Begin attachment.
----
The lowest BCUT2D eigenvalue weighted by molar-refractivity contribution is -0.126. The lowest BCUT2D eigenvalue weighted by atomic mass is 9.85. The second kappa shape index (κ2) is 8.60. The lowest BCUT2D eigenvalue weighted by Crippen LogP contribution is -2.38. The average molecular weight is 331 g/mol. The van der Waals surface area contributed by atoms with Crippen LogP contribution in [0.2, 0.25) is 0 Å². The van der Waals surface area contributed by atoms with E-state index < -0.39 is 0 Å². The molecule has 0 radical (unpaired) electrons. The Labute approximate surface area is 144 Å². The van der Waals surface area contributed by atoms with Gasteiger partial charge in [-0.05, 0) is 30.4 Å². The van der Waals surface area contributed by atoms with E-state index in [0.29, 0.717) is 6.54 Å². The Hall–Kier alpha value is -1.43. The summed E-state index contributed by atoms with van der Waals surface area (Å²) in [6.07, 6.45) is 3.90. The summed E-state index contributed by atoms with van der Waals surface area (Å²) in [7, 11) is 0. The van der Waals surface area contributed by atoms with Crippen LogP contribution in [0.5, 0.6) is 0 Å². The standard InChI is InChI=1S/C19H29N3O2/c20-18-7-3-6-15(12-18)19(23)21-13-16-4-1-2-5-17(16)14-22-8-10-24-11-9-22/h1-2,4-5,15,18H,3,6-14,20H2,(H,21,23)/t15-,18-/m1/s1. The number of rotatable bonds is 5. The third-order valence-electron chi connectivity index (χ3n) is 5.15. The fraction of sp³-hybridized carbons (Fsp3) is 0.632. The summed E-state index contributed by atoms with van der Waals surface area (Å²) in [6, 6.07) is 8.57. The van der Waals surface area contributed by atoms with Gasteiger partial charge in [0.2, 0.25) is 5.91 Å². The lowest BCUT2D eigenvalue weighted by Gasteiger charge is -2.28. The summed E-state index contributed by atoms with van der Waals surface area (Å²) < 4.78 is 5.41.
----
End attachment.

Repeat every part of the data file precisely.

The lowest BCUT2D eigenvalue weighted by molar-refractivity contribution is -0.126. The lowest BCUT2D eigenvalue weighted by atomic mass is 9.85. The second kappa shape index (κ2) is 8.60. The lowest BCUT2D eigenvalue weighted by Crippen LogP contribution is -2.38. The average molecular weight is 331 g/mol. The van der Waals surface area contributed by atoms with Crippen LogP contribution in [0.2, 0.25) is 0 Å². The van der Waals surface area contributed by atoms with E-state index < -0.39 is 0 Å². The molecule has 0 radical (unpaired) electrons. The Labute approximate surface area is 144 Å². The van der Waals surface area contributed by atoms with Gasteiger partial charge in [-0.05, 0) is 30.4 Å². The van der Waals surface area contributed by atoms with E-state index in [0.29, 0.717) is 6.54 Å². The Hall–Kier alpha value is -1.43. The summed E-state index contributed by atoms with van der Waals surface area (Å²) in [6.07, 6.45) is 3.90. The summed E-state index contributed by atoms with van der Waals surface area (Å²) in [7, 11) is 0. The van der Waals surface area contributed by atoms with Crippen LogP contribution in [0.5, 0.6) is 0 Å². The standard InChI is InChI=1S/C19H29N3O2/c20-18-7-3-6-15(12-18)19(23)21-13-16-4-1-2-5-17(16)14-22-8-10-24-11-9-22/h1-2,4-5,15,18H,3,6-14,20H2,(H,21,23)/t15-,18-/m1/s1. The number of rotatable bonds is 5. The third-order valence-electron chi connectivity index (χ3n) is 5.15. The fraction of sp³-hybridized carbons (Fsp3) is 0.632. The summed E-state index contributed by atoms with van der Waals surface area (Å²) in [6, 6.07) is 8.57. The van der Waals surface area contributed by atoms with Gasteiger partial charge in [0.2, 0.25) is 5.91 Å². The lowest BCUT2D eigenvalue weighted by Gasteiger charge is -2.28. The summed E-state index contributed by atoms with van der Waals surface area (Å²) < 4.78 is 5.41.